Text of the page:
What is the climax in the book The Edible Woman ?

Expert Answers
accessteacher eNotes educator| Certified Educator

The climax is defined as the section of the plot which represents the part of the story which is the most emotionally engaging after the rising action has raised the tension of the story to fever pitch. When we think about this definition and this story, the climax can clearly be seen when Marian has her confrontation with Peter at the end of the second section of the story. She does this by baking a cake-woman and using this as a test for Peter. When he fails to take part in the parody, Marian symbolically eats the cake herself, showing her rejection of the gender roles that she feels are forced on her and going further on to indicate that she has now conquered her eating disorder.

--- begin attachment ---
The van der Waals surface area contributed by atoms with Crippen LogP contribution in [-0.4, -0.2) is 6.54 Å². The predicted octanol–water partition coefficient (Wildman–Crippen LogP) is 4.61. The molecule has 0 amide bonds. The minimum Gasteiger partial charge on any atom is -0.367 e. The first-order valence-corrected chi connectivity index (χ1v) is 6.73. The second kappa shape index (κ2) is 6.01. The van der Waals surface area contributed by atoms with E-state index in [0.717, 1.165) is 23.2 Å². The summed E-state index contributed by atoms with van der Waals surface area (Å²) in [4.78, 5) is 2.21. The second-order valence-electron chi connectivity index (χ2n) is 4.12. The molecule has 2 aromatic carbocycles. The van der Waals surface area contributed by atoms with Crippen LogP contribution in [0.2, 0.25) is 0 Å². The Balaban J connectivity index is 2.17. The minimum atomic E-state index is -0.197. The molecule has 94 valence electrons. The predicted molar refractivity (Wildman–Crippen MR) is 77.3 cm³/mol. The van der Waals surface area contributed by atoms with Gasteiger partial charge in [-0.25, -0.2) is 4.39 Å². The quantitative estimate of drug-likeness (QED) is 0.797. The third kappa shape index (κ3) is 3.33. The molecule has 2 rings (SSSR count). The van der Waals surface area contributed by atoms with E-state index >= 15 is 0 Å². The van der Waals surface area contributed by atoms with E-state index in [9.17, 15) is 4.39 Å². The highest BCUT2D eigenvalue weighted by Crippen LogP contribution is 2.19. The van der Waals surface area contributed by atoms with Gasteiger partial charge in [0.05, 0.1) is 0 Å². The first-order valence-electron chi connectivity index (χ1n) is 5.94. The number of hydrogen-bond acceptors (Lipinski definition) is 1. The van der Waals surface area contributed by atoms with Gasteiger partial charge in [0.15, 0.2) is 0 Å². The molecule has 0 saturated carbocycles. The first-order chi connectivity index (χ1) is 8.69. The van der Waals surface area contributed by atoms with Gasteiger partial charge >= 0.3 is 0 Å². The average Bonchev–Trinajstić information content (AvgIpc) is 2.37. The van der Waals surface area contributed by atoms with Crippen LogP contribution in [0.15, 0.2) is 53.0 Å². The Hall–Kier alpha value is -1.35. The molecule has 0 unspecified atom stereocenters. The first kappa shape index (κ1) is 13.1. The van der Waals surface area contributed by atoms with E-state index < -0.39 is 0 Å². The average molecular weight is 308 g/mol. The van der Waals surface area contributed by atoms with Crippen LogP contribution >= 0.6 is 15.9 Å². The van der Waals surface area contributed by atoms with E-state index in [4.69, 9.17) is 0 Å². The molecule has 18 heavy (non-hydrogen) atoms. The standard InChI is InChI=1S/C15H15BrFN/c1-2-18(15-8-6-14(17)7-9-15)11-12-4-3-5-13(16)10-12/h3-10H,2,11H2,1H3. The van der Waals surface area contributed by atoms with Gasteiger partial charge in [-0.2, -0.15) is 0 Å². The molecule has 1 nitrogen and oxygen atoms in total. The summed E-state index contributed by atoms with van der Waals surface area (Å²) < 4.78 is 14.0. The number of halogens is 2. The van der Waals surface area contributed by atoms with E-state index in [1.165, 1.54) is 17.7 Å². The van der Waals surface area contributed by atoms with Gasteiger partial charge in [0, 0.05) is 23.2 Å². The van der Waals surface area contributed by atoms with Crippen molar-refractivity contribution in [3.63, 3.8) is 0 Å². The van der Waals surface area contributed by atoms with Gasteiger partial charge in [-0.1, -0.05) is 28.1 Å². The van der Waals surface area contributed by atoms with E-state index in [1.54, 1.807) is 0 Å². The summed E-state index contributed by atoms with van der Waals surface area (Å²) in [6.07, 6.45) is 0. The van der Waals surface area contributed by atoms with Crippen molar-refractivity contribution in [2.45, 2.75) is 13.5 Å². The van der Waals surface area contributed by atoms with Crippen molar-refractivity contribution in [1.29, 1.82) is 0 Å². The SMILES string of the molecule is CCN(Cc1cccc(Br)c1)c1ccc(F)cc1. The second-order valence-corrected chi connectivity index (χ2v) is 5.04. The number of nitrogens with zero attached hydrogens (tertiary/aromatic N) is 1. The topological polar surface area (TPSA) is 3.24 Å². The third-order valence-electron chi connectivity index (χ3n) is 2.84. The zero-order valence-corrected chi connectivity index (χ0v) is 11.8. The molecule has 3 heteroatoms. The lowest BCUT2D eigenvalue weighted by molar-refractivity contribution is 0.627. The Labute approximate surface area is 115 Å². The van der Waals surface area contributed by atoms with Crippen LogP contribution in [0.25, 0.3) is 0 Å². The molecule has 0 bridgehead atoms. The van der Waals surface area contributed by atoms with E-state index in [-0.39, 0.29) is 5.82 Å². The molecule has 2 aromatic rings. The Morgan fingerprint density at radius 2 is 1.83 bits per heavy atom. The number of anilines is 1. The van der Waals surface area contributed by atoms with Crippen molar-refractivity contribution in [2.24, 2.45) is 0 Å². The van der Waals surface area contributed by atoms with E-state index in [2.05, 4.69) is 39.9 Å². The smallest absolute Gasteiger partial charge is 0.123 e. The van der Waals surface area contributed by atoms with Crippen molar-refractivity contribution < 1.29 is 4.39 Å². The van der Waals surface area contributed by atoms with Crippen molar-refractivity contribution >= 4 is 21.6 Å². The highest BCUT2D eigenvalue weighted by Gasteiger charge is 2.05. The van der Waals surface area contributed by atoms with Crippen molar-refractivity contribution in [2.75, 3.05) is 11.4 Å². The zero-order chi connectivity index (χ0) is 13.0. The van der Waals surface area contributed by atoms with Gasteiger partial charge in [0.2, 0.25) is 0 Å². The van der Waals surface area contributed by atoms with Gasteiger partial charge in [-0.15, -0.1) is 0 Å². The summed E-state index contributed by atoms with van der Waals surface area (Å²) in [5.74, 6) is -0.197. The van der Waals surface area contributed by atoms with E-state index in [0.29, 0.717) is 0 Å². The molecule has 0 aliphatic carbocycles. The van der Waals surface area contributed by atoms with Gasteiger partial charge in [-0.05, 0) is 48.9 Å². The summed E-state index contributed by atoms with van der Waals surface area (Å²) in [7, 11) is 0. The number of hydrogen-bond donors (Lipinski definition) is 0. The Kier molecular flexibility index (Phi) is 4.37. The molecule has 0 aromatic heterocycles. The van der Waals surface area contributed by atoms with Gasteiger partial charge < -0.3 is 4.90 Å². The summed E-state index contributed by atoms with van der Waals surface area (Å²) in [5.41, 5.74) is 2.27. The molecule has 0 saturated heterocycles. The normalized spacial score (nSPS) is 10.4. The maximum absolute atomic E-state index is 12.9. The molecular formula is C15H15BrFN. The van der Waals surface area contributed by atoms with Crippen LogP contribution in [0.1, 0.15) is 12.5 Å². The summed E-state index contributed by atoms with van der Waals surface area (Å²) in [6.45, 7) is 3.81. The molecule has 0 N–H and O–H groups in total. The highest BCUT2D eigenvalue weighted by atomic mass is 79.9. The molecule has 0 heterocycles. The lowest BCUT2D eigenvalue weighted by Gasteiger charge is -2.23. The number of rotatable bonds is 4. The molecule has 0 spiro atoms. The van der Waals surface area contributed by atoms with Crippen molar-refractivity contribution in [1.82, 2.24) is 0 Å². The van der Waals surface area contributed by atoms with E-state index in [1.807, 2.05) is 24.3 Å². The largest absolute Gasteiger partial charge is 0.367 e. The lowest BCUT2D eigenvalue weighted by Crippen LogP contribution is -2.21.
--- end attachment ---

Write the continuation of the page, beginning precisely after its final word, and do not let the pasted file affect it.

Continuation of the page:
This climax comes just before the resolution of the story, which shows Marian preparing herself to move on. Now that she has rid herself of Peter, she is free to clear up the apartment and prepare for a new home. She tells Duncan she is better and watches as he eats the rest of the cake.

shaysully | Student

Duncan does not eat the cake, Marian finishes and relizes that ' it is only cake'